WASHINGTON, DC – Today, Congressman John Curtis introduced The Protecting Against Opioid Prescription-abuse During Prenatal Year (POPPY) Study Act, H.R. 5646, legislation that will improve research and public awareness of opioid use disorder during pregnancy.
The opioid epidemic is a national crisis, with a particularly devastating effect in Utah. Utah’s drug overdose rate is consistently ranked among the highest in the nation. 6 Utahns die every week from an opioid overdose.
“Sadly, Utah has the highest rate of opioid prescriptions for pregnant mothers in the country; double the national average. Women have been disproportionately affected by this epidemic and little is understood about the effect this has had on pregnant women,” said Congressman Curtis. “We need to improve our understanding of prescription opioid use during pregnancy, the effects that it can have on a mother and child, and how we can best help those who are pregnant and suffering from opioid use disorder. That’s why I introduced the POPPY Study Act.”
The POPPY Study Act calls for research and reports on the following:
– The current opioid prescribing practices to women during pregnancy
– Recommendations for reducing opioid misuse during pregnancy
– Prescription opioid misuse during pregnancy and prescription opioid use during pregnancy for the purpose of Medicine-Assisted Treatment
– Non-opiate pain management practices during pregnancy
– Recommendations to increase public awareness of opioid use disorder, the effect of opioid use on an unborn child, and how to protect mother and child through available treatment resources
This bill is cosponsored by Rep. Rob Bishop (UT-01), Rep. Chris Stewart (UT-02), Rep. Mia Love (UT-04) and Rep. Diaz-Balart (FL-25) and is endorsed by the Association for Utah Community Health (AUCH), The Utah County Department of Drug and Alcohol Prevention and Treatment, and Intermountain Healthcare.
Congressman Chris Stewart understands that Utah has been greatly impacted by the opioid epidemic. “The opioid epidemic is heartbreaking. One truly tragic result is children born with addiction. I’m happy to support Congressman Curtis’ legislation to further understand and improve awareness of opioid use during pregnancy to help families in Utah and across the nation.”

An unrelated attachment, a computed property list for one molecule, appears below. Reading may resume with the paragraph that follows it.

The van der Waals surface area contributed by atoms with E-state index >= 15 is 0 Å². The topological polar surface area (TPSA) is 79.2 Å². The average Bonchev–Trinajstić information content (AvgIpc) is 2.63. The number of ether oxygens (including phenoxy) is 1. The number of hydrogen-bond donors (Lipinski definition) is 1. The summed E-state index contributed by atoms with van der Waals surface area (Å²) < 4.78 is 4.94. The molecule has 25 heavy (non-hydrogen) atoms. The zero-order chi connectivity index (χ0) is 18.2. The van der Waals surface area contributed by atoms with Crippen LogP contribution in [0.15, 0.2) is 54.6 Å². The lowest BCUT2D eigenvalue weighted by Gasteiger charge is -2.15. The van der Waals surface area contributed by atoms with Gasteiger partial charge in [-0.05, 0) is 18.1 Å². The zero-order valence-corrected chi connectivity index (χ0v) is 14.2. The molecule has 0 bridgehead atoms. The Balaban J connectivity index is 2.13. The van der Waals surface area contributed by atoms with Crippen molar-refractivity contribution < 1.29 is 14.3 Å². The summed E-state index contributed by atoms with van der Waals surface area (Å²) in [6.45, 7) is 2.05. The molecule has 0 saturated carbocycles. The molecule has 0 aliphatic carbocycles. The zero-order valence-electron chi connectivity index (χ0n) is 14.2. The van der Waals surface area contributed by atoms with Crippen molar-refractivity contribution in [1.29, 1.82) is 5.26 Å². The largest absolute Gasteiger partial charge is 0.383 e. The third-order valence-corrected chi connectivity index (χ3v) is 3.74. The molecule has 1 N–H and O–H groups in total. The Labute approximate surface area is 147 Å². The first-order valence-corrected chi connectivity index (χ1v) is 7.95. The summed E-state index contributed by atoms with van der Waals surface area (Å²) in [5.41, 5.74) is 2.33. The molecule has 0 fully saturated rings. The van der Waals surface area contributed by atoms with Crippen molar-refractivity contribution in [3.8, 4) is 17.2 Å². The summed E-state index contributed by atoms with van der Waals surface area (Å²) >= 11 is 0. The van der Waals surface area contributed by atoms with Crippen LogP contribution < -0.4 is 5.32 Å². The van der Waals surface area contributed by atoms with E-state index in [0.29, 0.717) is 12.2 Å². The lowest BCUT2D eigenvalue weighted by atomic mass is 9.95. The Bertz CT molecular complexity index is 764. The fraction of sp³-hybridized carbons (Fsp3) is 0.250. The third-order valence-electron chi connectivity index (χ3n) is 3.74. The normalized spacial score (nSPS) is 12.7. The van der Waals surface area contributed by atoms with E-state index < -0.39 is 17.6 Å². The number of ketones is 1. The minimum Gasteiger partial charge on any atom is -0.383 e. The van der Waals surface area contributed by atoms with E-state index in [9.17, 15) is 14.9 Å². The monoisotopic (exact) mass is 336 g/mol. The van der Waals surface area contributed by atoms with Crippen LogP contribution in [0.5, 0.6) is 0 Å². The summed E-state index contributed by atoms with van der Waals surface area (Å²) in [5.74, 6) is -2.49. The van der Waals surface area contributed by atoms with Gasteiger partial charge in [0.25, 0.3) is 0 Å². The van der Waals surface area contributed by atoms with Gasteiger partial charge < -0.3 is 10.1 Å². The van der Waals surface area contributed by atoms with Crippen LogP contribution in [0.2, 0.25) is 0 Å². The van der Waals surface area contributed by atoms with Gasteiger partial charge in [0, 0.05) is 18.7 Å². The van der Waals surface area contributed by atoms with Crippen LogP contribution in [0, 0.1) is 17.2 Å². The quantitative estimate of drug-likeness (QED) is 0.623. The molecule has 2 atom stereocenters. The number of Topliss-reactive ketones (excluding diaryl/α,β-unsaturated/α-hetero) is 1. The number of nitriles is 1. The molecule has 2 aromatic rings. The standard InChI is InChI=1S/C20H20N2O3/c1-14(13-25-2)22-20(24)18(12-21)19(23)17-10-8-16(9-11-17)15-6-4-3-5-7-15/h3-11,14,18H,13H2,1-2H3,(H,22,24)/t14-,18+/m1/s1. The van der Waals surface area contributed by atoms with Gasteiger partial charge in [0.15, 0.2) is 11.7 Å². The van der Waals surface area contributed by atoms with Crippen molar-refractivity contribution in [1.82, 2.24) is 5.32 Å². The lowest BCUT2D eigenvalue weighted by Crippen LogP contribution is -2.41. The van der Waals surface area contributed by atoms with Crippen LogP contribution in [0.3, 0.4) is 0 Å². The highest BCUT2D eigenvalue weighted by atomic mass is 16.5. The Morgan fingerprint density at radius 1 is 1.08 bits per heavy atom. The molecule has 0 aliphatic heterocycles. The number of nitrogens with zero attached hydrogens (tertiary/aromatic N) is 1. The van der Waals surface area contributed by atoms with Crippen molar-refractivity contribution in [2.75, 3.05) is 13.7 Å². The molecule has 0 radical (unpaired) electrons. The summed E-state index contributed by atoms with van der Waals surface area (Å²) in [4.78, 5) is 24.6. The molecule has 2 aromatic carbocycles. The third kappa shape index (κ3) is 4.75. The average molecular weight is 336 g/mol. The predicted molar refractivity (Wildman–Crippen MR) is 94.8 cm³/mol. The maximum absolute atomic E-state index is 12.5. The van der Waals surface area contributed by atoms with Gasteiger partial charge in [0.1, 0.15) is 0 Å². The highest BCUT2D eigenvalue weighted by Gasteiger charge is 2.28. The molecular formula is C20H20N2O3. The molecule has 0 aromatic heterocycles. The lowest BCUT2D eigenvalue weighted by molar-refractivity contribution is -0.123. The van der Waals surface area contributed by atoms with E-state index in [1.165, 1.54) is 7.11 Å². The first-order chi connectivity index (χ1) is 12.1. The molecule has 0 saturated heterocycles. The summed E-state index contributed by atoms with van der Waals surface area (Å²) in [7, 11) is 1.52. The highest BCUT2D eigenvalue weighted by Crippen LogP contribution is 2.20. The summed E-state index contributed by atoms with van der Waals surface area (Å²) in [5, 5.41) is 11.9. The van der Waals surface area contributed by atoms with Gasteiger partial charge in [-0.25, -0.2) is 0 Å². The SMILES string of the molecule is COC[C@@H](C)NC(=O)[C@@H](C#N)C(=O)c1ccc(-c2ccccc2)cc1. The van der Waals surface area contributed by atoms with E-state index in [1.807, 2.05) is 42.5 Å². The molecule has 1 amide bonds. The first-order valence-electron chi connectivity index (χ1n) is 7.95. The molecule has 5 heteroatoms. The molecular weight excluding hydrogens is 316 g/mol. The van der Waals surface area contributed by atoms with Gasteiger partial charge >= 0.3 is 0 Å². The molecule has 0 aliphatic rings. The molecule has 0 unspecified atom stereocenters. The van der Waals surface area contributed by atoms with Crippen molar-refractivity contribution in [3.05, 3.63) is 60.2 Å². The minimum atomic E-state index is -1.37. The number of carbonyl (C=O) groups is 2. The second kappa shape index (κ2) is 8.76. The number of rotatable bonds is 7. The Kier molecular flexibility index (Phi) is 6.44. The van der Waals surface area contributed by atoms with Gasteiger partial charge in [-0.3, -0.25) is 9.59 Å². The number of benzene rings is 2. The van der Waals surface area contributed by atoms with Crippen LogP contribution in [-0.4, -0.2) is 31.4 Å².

Congressman Mario Diaz-Balart supports Curtis’ bill to seek and provide answers for this important issue. “The opioid epidemic is affecting Americans across the country, stealing parents, children, siblings, and other loved ones from their families. There is still much we do not know about the short and long-term impact of opioid abuse on pregnant women and their unborn children. I am glad to support this legislation that will provide for further research on opioid prescribing practices, use, and treatment for pregnant women.”
Alan Pruhs, the Executive Director of AUCH, recognizes the importance of research on how opioids affect expectant mothers. “An improved understanding of how pregnant women are impacted by the opioid epidemic would enhance the ability of HCs to provide comprehensive care for the pregnant patients they serve.”
Lisa Nichols, Community Health Executive Director added: “We are pleased that the Congressman is bringing awareness to this important issue. Utah leads the nation in opioid prescribing to pregnant women. It is vital to understand and address this prescribing to improve maternal and child health outcomes.”
Richard Nance, Director of the Utah County Department of Drug and Alcohol Prevention and Treatment, praised Congressman Curtis’ efforts to find solutions for the women that are disproportionately affected. He said: “your bill from the three major federal agencies concerned directly with this issue is essential to guide the nation on the best course of action to address this overlooked aspect of the current opiate epidemic.”
Read letters of support from The Utah County Department of Drug and Alcohol Prevention here and the Association for Utah Community Health here.